A Year-Round Guide to Franklin and Nantahala

Yields: 12 or more fritters. 2 eggs, lightly beaten ¼ cup self-rising flour 1 pint oysters (or clams) ½ cup oyster liquor (or clam juice), water, and/or milk Vegetable oil

Madison County Championship Rodeo

Yields: 12 or more fritters. 2 eggs, lightly beaten ¼ cup self-rising flour 1 pint oysters (or clams) ½ cup oyster liquor (or clam juice), water, and/or milk Vegetable oil

Rosemary and Goat Cheese Strata

Yields: 12 or more fritters. 2 eggs, lightly beaten ¼ cup self-rising flour 1 pint oysters (or clams) ½ cup oyster liquor (or clam juice), water, and/or milk Vegetable oil

Oyster or Clam Fritters

Yields: 12 or more fritters.

2 eggs, lightly beaten
¼ cup self-rising flour
1 pint oysters (or clams)
½ cup oyster liquor (or clam juice), water, and/or milk
Vegetable oil for frying
Ketchup, mustard, or cocktail sauce (optional)

Preheat oven to 250°. Line a baking sheet with paper towels. In a mixing bowl, mix eggs and flour together into a thick paste.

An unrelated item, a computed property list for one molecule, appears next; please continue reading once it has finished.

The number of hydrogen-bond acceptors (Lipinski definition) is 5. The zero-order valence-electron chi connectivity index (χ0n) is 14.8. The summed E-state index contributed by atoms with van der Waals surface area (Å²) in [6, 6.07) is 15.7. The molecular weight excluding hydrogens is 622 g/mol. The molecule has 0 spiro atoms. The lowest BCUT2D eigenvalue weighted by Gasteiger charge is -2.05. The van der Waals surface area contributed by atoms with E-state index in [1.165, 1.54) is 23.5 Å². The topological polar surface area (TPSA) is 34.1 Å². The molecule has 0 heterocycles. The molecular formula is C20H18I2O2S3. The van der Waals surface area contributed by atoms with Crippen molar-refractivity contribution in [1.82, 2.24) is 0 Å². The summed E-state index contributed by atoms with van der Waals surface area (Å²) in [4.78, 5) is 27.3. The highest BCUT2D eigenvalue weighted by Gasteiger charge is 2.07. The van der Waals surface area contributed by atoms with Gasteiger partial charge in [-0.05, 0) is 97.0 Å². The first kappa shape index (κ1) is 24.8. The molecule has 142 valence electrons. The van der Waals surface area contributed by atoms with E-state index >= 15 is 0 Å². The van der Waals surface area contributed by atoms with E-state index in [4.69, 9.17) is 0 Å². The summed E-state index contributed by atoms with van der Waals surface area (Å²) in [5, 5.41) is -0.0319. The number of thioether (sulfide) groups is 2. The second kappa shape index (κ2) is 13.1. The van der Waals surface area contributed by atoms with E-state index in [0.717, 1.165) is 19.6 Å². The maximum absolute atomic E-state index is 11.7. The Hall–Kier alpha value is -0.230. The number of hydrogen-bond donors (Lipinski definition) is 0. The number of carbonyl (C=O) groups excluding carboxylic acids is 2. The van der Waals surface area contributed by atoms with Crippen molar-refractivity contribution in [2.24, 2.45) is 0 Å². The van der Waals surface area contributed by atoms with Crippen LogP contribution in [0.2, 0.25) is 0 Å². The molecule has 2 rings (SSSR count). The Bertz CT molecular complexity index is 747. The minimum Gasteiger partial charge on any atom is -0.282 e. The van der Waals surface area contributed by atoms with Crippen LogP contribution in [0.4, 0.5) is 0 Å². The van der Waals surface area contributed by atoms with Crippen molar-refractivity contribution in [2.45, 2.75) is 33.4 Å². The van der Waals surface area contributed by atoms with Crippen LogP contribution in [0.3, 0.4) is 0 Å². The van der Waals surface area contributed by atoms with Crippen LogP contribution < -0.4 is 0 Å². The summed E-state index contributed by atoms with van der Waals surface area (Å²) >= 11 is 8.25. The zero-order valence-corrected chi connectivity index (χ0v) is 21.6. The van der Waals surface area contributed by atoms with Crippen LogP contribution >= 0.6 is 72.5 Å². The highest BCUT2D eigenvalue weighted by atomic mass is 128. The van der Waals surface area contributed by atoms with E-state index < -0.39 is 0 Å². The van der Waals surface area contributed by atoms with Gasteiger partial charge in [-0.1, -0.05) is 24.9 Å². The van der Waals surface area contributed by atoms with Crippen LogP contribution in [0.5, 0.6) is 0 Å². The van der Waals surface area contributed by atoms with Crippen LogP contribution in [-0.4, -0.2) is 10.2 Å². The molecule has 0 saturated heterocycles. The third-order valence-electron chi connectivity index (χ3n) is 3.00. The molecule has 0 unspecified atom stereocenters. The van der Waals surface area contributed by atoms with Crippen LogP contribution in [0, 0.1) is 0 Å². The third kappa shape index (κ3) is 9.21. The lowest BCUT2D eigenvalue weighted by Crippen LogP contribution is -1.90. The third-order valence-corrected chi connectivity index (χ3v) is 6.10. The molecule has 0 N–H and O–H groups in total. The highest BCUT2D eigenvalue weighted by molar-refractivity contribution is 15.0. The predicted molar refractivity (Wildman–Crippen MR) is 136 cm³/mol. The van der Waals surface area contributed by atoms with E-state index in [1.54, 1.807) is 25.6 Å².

Add as much of the liquid as is required to make a thin batter that is thick enough to hold together when put into the hot fat.

Pour enough vegetable oil into frying pan to reach a depth of ½ to 1 inch. Heat over medium-high heat. When oil is hot, hold the bowl over the pan, and dip oysters into batter one by one, then drop 2-3 oysters together in a cluster to make one fritter. Or, pour a spoonful of batter into the oil, then quickly add a couple of oysters.

If you’re making clam fritters, spoon a dollop of batter into the oil, then quickly add a spoonful of drained clams to the batter. Do not crowd the pan.

Cook each fritter until golden, then flip and cook the other side. Remove and drain on paper towels, on the baking sheet kept in the warm oven.

Serve stacks of the fritters on a serving platter, along with ketchup, mustard, cocktail sauce, or sour cream.

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This story was published on Dec 02, 2014

Community Cookbook Series

Community Cookbook Series

For several years, Our State featured recipes from the pages of community and church cookbooks from around North Carolina. These dishes continue to be among some of our most popular and enjoyed.